Using the principles and practices of applied improv can help us do this. I remember one of the first applied improv conferences I attended, there was a group of about 10 of us standing in a circle trying out and creating different games and warm-ups for improvising. Someone would make a suggestion, and we’d inevitable start talking about it until someone else would say “let’s just try it!”. And that’s exactly what we’d do. We’d try it and if it didn’t work so well, someone might incorporate a new idea while still playing the game. It accelerated learning, was a lot of fun and kept us all engaged.

When using improv activities with a group to explore different behaviours, some people may become impatient when the activity has been done once or twice. It’s interesting to persist with the activity. We’ve noticed that interesting things happens after a while of persistence – the group gets into a flow state, individuals start to recognise patterns in their behaviour that they were unaware of, or the whole system might completely break down. No matter what occurs there’s a great deal of leaning to be gleaned from such experiences.

Having ideas and sharing them, talking them through, thinking how they might work is all good – and at some stage the idea needs to be tested, experimented with, assessed, modified, improved. All this can happen in a short time by improvising.

If you’d like to learn more about applied improvisation, and what it can do for your business, join us for one or two days at Thriving In Uncertainty (July 12/13 in Melbourne). Details here.

Meetings or Meetups?

April 8th, 2012

After September 11 in 2001 in New York strangers started saying hello to each other. There was a yearning for community, says Matt Meeker, co-founder of Meetup. Today facilitates off-line group meetings on any imaginable topic, now in 101 countries.

I’m new to Meetups. I participate in two Meetup Groups in Melbourne: The Creative Performance Exchange and The Collaboratory Melbourne. I have met the most amazing, talented and inspirational people, and learnt so much from them. It’s fair to say I’m a huge fan of Meetups.

Generally, I’m not a joiner of groups, especially if there’s even a sniff of agendas, minutes, and traditional meeting procedure. Nor am I a fan of meetings per se. They tend to be a way for people in organisations to legitimately gather together, and looking in from the outside, seem to be out of control. I know people whose days are just full of meetings, and their email full of meeting notifications. They complain about these meetings. A lot.

Compare that with a Meetup. There’s an invitation, a host, and one or more featured presenters of a particular topic that is described in quite a bit of detail. The ones I attend start and finish on time. I can see how many other people are attending and who they are. There’s often a follow-up post with pictures and further information. There might also be an accompanying Yammer discussion leading up to and after the Meetup.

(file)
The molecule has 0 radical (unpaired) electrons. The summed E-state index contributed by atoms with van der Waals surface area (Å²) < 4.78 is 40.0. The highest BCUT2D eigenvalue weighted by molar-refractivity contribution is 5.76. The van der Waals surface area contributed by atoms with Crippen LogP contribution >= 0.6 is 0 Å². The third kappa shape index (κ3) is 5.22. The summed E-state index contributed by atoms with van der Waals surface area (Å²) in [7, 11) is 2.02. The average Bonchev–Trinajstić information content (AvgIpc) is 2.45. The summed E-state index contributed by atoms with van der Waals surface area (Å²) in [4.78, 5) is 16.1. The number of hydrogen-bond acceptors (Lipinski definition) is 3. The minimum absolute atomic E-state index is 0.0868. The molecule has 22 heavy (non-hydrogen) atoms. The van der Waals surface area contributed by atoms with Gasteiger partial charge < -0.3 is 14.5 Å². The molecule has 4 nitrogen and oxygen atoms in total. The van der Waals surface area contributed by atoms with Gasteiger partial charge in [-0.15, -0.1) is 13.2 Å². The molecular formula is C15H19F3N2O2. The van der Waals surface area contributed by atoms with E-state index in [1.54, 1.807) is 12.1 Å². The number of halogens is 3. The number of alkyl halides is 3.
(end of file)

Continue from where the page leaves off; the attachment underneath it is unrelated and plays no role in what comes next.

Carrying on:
Imagine if organisations created internal Meetups instead of meetings.

Exploring the edges of the way we work

August 4th, 2011

I’ve started a little research project to explore the edges of how we work.

When facilitating workshops with many different groups and organisations, there is sometimes a disconnect between what people want to do and how it is expected to be done. Approaches that were once just fine are now struggling in the face of complexity, unpredictability and demands for creativity, innovation and agility.

To find out what has traction I’ve come up with a series of short, free workshops that explore some of these edges. I’m pretty excited about this. You might be interested in taking part? If so, check out the offerings over on my dedicated web site, Transforming the way we work.

The road to improvisation

December 23rd, 2010

I really liked this article about the improvisational brain, based on research of musical improvisation.

A couple of things stood out: we learn words, then phrases and then grammar that eventually enables us to recombine them all to communicate our thoughts. That’s language. And we can learn notes, cords, and progressions that eventually enables us to recombine them all to express musical ideas. That’s music. This is how we learn different forms of literacy.

So far, so good.

Then there’s the Road to Improvisation. Part of the journey is learning new skills with a combination of exposure, a toolbox and practice. If improvisation is part of the journey, then an improvisor’s MINDSET is needed for the next phase. However, the budding improvisor is prone to rely on a safety net, just in case spontaneity lets them down at a crucial moment. At some point (and here’s where it gets fuzzy for me) there’s a decision to CHOOSE improvisation – a conscious choice? – and the necessity to LET GO (I’m reminded here of a trapeze artist letting go of the bar or a skier letting go of fear and leaning down the mountain) which culminates in what Aaron Berkowitz calls the ‘creator/witness phenomenon’.

“At this level of musical cognition, the improviser often achieves a seamless trade-off between his conscious and subconscious knowledge. He knows he’s creating the music and feels very much in control, yet he also feels as if he’s watching himself play, a paradox that Berkowitz calls the creator/witness phenomenon. “They’ll be playing and something happens that they didn’t quite expect,” Berkowitz said. “Then they react to that and it kind of starts this dialogue where the improviser is steering the ship, but is also being steered by the ship.”